I begin my days in a pink haze of sunrise and heavy humidity and stillness – except that Baby Daisy is not still, she has woken me and we are outside because it is time to get the day going and she is full of the joy of the day already. 

Yesterday afternoon I noticed a “palmetto bug” creeping from my dining room towards the kitchen. Filled with horror, I chased it into the sunroom and poisoned it with Wasp spray.

Worries poison my nights. But the pink haze of sunrise colors my days…

I’ve missed talking with you about life and books! Today I’ll begin a Sunday/Wednesday Bacon schedule and look forward to reconnecting with you, Bacon friends!

On Wednesday, I’m happy to bring you a piece by Beth Alexander on Me and Patsy, Kickin up Dust.

The “No Rules” book club just finished reading Circe, by Madeline Miller, and to a person, the group found it engaging and enchanting. I’ll run a feature on that soon. (Okay I’m super embarrassed to admit that I couldn’t quite get to it before book club, but our outdoor, socially distant conversation motivated me tremendously.)

Edwin Wilson has kindly agreed to answer interview questions about his memoir, Magic Time

Patricia Eastwood and Sara Bhatia will do a joint interview about Curtis Sittenfeld’s Rodham.

(image from NPR)

And of course I’ll continue with some “Life in the Time of Corona” interviews.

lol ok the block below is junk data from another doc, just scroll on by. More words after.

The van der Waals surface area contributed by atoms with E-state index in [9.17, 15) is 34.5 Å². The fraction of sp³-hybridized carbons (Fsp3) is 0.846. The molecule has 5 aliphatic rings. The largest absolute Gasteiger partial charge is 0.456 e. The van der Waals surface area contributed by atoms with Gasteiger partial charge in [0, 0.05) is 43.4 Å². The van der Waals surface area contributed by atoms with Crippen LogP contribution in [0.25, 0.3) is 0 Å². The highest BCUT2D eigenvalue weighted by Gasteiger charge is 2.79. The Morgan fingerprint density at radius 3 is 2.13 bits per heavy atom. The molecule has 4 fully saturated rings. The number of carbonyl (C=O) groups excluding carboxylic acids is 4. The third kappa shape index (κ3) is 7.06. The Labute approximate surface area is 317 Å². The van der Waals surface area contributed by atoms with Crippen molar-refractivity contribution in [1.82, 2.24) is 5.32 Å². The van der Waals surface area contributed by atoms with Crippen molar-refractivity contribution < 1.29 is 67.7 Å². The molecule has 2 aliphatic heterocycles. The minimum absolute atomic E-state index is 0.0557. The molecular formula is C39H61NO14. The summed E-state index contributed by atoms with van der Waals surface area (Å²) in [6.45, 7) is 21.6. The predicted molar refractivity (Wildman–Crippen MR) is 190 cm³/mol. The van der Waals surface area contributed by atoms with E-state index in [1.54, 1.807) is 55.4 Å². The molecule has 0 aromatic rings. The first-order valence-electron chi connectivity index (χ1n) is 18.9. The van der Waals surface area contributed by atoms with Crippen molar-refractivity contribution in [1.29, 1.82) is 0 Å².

This morning I’d love to tell you about Silence, by Shusaku Endo, which my couples book club recently discussed. 

Widely considered the masterpiece of Japanese author Shusaku Endo, Silence imagines the lives of two Catholic priests who traveled from Portugal to Japan in the early seventeenth century. It’s a slim work, based on historical events, but it doesn’t read like most historical fiction. It is hypnotic, almost poetic, in rhythm; it is repetitive in places, intentionally – almost like a sermon; it is horrifying, and hopeful, in turn. It raises questions of faith and the purpose of missionary work and the limits of human endurance under torture. It explores Japanese culture – and Catholicism – of the time. It considers the seeming silence of God in the presence of extreme human suffering. It dreams of both Jesus and Judas.

In the preface, the translator provides some historical context. A Basque missionary brought Christianity to Japan in 1549, and over the next few decades the Christian community grew to some 150,000. In 1579, a brilliant and ambitious Italian priest led a massive effort to build seminaries, and through the early years of the 1600’s Christian missionaries and Japanese clergy occupied positions of privilege and influence in society. The organized Christian community grew to at least 300,000.

And yet, with leadership changes in Japan and increased trade with the English and Dutch, the tide shifted. An edict of expulsion was issued in 1614, and Japanese leaders spent the better part of the next thirty years torturing and executing Christians – especially the missionaries among them. Christianity all but disappeared in Japan for centuries. 

Shusaku Endo, an award-winning novelist, was born in Tokyo in 1923, raised in Kobe by his mother and an aunt, and converted to Catholicism at age 11. Silence was originally published in 1969, and Martin Scorsese made it into a feature film in 2016. I found the film quite faithful to the book. 

The pink haze dissipated, the poisonous worries retreated – this book and film caught my mind and heart – sharply – and held them fast.

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